In the 1963 film, there’s planner Kronsteen, whose apparently “foolproof” plan fails when Tatiana really falls for Bond. That’s where executioner Morenzy comes in and eliminates him. The assassin in From Russia With Love is a physical imposing challenge for Bond or anyone: Red Grant, who stalks 007 throughout the mission to “heat up” the Cold War.

We are meant to think Mr. Hinx (Dave Bautista) will play both an “executioner” and an “assassin” as in the trailers we can see him terminating a SPECTRE subordinate and battling Bond aboard a train, very much like the memorable Bond vs Grant fight in From Russia With Love.

If Dr. No introduced us to the name of SPECTRE and the organization’s values by the good doctor, From Russia With Love goes a little further by showing us a glimpse of its leader, the organization’s inside, and the particular roles of its members. There’s a demonstration of their training field, too – where they use live targets as well!

Wait for the next entry on The SPECTRE Chronicles with Thunderball, where the organization will expand, acquiring a “business” status, to put it mildly.

Nicolas Suszczyk is editor of The GoldenEye Dossier

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3 Responses

  1. “FROM RUSSIA WITH LOVE” was a major improvement over “DR. NO” for me.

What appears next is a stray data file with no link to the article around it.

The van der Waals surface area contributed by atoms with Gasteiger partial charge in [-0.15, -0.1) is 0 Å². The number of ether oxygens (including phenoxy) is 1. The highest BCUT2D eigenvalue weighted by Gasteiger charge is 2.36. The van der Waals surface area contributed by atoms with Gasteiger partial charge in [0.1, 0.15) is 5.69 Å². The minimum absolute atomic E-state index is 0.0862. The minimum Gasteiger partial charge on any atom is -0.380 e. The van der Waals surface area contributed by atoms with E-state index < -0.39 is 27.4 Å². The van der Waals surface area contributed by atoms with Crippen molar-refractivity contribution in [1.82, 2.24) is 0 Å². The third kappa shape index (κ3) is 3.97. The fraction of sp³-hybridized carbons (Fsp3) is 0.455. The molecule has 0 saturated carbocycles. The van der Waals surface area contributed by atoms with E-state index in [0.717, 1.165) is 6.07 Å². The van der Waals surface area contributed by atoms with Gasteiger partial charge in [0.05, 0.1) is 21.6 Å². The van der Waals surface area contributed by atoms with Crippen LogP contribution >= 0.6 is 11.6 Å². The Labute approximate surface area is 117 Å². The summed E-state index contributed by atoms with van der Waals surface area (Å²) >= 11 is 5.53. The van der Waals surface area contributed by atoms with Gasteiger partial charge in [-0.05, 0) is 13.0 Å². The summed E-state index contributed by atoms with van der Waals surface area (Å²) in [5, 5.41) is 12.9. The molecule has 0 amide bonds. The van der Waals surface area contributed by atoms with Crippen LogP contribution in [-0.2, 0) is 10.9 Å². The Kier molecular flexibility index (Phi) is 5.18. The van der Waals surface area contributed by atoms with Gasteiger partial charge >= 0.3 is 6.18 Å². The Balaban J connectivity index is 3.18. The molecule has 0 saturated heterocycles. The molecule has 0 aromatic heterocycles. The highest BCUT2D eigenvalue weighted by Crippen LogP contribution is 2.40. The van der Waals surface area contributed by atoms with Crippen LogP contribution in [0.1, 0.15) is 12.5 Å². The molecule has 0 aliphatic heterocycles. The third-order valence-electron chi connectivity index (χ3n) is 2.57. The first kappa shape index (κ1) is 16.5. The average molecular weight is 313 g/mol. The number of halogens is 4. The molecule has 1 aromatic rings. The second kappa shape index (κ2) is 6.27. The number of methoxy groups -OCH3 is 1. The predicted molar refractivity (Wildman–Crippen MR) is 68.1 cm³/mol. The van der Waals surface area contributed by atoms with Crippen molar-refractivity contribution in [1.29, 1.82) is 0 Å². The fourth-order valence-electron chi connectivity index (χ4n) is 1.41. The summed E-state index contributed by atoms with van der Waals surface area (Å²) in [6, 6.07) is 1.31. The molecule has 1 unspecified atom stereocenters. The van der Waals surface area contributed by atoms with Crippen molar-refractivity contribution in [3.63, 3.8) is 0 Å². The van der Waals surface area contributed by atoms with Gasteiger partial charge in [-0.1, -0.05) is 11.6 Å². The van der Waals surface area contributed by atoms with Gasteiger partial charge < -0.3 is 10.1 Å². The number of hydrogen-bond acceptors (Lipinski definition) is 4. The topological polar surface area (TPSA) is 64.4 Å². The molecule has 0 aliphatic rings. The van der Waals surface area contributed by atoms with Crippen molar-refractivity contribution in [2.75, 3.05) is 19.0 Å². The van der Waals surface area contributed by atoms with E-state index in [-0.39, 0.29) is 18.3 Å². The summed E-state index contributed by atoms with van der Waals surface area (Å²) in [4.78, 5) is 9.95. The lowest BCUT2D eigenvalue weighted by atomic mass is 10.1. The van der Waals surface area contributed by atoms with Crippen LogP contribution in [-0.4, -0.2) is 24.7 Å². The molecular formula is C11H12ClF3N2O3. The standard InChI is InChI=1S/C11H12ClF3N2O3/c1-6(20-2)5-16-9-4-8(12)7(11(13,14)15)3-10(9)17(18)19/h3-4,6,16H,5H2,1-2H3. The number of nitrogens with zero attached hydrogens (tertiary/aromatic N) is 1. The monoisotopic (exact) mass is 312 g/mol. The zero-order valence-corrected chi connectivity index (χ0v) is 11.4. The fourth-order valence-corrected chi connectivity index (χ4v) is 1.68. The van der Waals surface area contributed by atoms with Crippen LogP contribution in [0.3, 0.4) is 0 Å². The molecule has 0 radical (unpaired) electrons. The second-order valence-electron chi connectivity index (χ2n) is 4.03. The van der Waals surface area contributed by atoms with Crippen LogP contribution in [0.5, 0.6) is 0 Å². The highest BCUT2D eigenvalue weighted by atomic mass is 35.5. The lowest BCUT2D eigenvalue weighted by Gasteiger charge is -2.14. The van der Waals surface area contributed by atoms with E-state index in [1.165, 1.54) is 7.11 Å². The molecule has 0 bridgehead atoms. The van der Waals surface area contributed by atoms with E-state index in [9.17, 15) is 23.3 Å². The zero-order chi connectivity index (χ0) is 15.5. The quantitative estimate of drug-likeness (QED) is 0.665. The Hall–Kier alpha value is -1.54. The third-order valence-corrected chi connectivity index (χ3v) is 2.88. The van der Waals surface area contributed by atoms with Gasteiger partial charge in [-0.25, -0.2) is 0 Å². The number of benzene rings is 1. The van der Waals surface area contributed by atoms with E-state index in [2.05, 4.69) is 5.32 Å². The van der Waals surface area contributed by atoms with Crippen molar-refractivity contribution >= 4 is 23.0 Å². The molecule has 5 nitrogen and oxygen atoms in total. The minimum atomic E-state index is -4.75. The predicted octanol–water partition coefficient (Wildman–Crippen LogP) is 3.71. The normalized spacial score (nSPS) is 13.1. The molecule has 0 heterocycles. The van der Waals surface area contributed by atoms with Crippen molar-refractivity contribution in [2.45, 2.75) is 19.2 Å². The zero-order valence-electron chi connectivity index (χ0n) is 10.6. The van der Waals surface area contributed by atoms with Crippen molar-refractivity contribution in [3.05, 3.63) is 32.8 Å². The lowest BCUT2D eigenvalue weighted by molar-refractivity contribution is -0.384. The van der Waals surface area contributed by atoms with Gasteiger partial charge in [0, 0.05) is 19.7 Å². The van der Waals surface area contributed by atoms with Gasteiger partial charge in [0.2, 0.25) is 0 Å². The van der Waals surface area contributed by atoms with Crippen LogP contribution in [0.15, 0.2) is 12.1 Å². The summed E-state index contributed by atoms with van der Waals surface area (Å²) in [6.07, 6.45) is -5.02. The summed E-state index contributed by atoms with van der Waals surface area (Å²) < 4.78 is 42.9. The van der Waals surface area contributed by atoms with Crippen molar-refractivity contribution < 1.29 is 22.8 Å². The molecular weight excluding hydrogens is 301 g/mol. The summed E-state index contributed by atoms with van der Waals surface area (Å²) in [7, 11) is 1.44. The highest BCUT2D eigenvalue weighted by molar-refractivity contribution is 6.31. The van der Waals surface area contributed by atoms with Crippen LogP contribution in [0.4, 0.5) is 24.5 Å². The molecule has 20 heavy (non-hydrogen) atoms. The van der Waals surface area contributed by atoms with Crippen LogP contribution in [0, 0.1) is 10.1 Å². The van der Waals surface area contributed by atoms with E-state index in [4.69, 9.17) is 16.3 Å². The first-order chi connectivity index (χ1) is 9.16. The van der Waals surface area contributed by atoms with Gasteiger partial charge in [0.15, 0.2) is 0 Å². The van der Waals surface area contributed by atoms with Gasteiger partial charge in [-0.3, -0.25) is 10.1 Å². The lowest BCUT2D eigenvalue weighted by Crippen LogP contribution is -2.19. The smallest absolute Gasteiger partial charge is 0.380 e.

2. One of my relatives on my Mother’s side was Lotte Lenya. I was 10 and living in Washington DC the first time I saw FRWL and when I saw her in the movie & she tried to kill James Bond, I wrote her a letter asking her WHY my Aunt was trying to kill James Bond.
    She wrote me a letter ( which sadly, I no longer have ) and talked to my Mother on the phone and said she laughed for 10 or 15 minutes over her nephew writing such a letter. Thus my interaction with the dreaded Rosa Klebb, my Aunt. 🙂

  3. Wow, that’s quite a memory, George!

    On the assumption that the Blofeld character is present or otherwise refered to in the movie “Spectre”: my guess [no spoilers here, just pure speculation] is that Waltz is Blofeld rather than someone akin to Largo or Dr. No. Why? It’s that the SPECTRE meeting scene that we see in the trailer where Waltz is shown from behind, clearly seated, while everyone else is standing in obeisance to his power. Would a sub-Blofeld character receive such an open demonstration of respect from a presumed general meeting of SPECTRE officials? (But perhaps the apparently similar scene in “Thunderball” is clouding my interpretation.) Not likely, for such a no. 2 or no. 6, etc. would be wary of appearing to usurp the authority of Blofeld himself, who, like the no.1s of any evil organization–and real-life dictators everywhere–are on guard of losing their grip on power.

    So Waltz has got to be Blofeld … unless there is no Blofeld or Blofeld doesn’t become a principal force in the story until much later.